Hyperemesis Gravidarum

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Pregnancy outcome: Few studies have reported that nausea and vomiting in pregnancy is associated with favourable pregnancy outcome8-10. An interesting study conducted by group of investigators in 411 pregnant women about the pattern of nausea and vomiting its pregnancy outcome showed that women without nausea and vomiting had a greater proportion of non viable fetus and low birth weight infants than those who had vomiting 8. HG is said to be associated with low birthweight (LBW), preterm birth (PTB), small-forgestational-age (SGA), perinatal death and prolonged hospitalization for the new-born infant 126-129. A recent meta-analysis on hyperemesis gravidaruam and pregnancy outcomes, comprising of 13 case–control studies, 10 cohort studies and…show more content…
Therefore, hyperemesis gravidarum means "excessive vomiting of pregnant women". Hyperemesis gravidarum is seen in 1-3% of pregnant women12. Hyperemesis gravidarum is a condition diagnosed by exclusion and is mostly based on the presentation. The definition of hyperemesis gravidarum used in clinical research is, persistent vomiting, ketonuria and weight loss more than 5% of pre-pregnancy weight. There are other conditions in pregnancy with similar…show more content…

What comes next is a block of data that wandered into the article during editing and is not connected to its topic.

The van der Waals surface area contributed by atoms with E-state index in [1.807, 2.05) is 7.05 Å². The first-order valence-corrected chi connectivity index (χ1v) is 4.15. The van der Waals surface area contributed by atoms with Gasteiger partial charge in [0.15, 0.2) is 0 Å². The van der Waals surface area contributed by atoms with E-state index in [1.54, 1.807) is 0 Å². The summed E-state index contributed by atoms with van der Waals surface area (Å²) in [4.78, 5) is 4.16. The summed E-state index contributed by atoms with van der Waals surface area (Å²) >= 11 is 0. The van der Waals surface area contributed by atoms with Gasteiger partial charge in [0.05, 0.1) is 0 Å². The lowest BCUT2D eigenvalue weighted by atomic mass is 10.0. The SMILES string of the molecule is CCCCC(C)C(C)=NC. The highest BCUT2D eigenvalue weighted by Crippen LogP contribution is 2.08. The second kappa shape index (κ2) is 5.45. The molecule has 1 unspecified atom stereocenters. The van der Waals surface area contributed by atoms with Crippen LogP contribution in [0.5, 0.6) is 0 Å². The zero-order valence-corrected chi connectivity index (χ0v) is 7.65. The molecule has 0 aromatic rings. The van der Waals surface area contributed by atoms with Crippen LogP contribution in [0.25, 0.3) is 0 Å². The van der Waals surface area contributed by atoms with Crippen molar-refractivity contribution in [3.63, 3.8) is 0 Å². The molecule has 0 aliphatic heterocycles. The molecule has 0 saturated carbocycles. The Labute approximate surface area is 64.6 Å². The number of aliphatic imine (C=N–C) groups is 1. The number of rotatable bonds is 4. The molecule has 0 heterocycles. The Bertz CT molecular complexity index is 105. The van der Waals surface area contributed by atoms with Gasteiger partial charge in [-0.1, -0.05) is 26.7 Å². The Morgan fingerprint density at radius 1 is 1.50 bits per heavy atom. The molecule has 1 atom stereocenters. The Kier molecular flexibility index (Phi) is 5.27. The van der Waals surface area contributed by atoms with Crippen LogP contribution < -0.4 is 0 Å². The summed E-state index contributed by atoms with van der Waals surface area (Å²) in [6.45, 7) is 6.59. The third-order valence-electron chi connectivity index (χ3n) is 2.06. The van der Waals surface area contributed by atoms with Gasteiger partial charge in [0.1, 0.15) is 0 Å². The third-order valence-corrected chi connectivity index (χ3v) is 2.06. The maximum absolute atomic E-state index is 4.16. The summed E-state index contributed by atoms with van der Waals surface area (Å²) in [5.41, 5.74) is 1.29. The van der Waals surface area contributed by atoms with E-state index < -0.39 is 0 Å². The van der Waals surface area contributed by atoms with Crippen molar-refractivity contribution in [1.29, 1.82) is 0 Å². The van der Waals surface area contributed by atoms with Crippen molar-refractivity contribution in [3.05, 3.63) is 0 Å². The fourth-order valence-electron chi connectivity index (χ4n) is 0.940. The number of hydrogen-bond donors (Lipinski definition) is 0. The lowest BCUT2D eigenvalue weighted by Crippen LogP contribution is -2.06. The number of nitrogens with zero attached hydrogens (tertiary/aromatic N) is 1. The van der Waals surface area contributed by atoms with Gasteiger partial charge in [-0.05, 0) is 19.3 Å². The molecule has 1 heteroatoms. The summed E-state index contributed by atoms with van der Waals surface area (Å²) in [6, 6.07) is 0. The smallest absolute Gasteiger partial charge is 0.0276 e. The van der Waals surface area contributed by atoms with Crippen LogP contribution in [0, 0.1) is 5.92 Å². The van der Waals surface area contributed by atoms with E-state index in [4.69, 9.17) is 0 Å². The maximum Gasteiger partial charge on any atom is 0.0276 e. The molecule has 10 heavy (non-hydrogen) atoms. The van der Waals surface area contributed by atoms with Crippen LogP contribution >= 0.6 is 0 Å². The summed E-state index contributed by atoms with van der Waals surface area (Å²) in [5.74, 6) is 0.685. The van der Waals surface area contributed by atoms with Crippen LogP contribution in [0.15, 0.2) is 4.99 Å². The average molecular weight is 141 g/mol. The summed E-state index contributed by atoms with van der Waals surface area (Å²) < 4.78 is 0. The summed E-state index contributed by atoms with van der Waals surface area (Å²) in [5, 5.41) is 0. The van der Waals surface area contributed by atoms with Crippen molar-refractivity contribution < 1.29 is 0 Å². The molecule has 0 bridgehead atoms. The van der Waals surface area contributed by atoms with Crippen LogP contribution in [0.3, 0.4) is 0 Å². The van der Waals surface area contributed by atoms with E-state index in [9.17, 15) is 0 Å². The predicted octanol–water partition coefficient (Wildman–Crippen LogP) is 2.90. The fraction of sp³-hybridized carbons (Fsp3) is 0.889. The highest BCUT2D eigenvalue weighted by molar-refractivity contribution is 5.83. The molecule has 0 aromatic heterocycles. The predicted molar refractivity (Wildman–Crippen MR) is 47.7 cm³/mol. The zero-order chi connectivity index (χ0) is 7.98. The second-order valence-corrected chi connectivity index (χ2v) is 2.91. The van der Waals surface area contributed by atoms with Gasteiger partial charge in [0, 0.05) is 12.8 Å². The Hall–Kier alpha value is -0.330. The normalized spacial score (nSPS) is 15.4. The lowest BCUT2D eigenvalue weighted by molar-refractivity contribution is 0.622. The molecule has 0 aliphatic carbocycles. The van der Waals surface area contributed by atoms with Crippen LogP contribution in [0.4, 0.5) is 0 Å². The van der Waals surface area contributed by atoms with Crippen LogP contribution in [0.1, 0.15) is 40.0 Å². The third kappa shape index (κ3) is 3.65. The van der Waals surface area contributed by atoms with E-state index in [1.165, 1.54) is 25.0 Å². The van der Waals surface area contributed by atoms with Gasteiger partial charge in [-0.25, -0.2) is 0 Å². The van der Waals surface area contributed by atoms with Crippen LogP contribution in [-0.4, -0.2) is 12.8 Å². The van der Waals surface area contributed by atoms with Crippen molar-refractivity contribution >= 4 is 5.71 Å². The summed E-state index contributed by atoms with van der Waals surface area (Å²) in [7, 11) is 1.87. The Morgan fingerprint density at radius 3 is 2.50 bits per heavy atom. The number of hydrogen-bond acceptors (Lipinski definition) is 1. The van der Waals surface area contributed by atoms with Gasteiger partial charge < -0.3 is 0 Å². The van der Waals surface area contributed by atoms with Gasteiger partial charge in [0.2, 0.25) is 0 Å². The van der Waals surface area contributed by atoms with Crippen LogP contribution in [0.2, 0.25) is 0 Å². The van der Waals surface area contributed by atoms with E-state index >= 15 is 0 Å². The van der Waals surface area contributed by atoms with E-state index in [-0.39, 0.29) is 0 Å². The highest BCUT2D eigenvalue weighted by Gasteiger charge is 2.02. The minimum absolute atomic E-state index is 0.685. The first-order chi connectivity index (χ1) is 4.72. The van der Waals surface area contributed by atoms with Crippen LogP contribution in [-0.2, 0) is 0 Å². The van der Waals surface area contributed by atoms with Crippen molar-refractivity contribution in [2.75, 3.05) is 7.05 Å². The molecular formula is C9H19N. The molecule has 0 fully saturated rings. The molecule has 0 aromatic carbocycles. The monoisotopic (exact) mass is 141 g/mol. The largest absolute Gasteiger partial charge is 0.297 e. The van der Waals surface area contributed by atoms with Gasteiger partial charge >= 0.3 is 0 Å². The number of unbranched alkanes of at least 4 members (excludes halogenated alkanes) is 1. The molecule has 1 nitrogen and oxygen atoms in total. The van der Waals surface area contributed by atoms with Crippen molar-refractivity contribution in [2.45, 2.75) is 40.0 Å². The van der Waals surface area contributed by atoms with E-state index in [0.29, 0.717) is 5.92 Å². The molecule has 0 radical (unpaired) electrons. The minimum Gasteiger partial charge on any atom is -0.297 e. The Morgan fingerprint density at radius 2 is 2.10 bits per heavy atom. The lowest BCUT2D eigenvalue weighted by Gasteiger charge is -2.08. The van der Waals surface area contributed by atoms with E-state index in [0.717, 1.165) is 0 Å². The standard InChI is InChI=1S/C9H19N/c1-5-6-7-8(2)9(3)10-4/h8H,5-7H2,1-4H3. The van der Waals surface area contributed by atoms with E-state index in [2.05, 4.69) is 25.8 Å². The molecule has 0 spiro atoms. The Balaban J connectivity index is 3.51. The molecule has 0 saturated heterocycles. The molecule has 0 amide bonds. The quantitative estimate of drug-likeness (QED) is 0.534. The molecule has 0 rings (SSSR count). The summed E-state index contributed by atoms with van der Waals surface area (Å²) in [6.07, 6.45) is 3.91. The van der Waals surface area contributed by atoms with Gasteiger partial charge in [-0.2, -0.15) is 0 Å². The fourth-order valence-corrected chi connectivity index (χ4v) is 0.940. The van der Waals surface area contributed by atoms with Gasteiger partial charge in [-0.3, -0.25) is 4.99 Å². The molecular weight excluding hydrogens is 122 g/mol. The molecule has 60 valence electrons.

At present hyperemesis gravidarum is the third leading cause of hospitalisation due to dehydration, electrolyte imbalance and malnutrition17. Currently maternal mortality due to hyperemesis is rare. Wernicke’s encephalopathy secondary to thiamine deficiency is a rare complication of hyperemesis gravidarum. It leads to symptoms such as ataxia, ophthalmoplegia and mental confusion18. Some patients experience disorientation and inattentiveness. The disease can also lead to stupor, coma and death if not treated appropriately & promptly. Other rare but lethal maternal complications include acute renal failure, pneumomediastinum, rhabdomyolysis, coagulopathy, sialorrhoea – constant salivation (“ice-cream bucket syndrome”) and central pontine myelinolysis19-24. It may also cause Mallory-Weiss tears and esophageal rupture 121,122. Hyperemesis gravidarum is associated with increased risk of low fetal birth weight25 . Attempts to quantify NVP symptoms originated with the Rhodes scale, which was designed for the assessment of nausea and vomiting in patients

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